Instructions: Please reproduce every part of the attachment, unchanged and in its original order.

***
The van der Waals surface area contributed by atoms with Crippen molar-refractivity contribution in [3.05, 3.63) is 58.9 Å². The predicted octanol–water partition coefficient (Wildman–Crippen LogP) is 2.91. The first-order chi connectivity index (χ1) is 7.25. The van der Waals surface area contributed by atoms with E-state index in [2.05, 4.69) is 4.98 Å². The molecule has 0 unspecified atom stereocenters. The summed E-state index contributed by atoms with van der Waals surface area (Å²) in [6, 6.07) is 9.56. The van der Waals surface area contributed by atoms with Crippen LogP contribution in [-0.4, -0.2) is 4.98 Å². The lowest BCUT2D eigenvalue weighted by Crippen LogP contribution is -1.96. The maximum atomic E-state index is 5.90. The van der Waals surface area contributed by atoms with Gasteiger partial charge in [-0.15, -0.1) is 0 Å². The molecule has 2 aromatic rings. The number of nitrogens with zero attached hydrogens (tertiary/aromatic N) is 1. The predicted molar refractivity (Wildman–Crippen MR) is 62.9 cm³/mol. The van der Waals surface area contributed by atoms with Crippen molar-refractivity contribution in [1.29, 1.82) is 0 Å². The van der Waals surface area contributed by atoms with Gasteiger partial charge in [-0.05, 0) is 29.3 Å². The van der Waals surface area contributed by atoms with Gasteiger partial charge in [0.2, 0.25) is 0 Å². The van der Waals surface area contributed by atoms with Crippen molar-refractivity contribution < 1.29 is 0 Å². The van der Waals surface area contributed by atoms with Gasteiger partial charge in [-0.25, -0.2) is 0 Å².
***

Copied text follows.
The van der Waals surface area contributed by atoms with Crippen molar-refractivity contribution in [3.05, 3.63) is 58.9 Å². The predicted octanol–water partition coefficient (Wildman–Crippen LogP) is 2.91. The first-order chi connectivity index (χ1) is 7.25. The van der Waals surface area contributed by atoms with E-state index in [2.05, 4.69) is 4.98 Å². The molecule has 0 unspecified atom stereocenters. The summed E-state index contributed by atoms with van der Waals surface area (Å²) in [6, 6.07) is 9.56. The van der Waals surface area contributed by atoms with Crippen LogP contribution in [-0.4, -0.2) is 4.98 Å². The lowest BCUT2D eigenvalue weighted by Crippen LogP contribution is -1.96. The maximum atomic E-state index is 5.90. The van der Waals surface area contributed by atoms with Gasteiger partial charge in [-0.15, -0.1) is 0 Å². The molecule has 2 aromatic rings. The number of nitrogens with zero attached hydrogens (tertiary/aromatic N) is 1. The predicted molar refractivity (Wildman–Crippen MR) is 62.9 cm³/mol. The van der Waals surface area contributed by atoms with Crippen molar-refractivity contribution in [1.29, 1.82) is 0 Å². The van der Waals surface area contributed by atoms with Gasteiger partial charge in [-0.05, 0) is 29.3 Å². The van der Waals surface area contributed by atoms with Gasteiger partial charge in [0.2, 0.25) is 0 Å². The van der Waals surface area contributed by atoms with Crippen molar-refractivity contribution < 1.29 is 0 Å². The van der Waals surface area contributed by atoms with Gasteiger partial charge in [-0.25, -0.2) is 0 Å².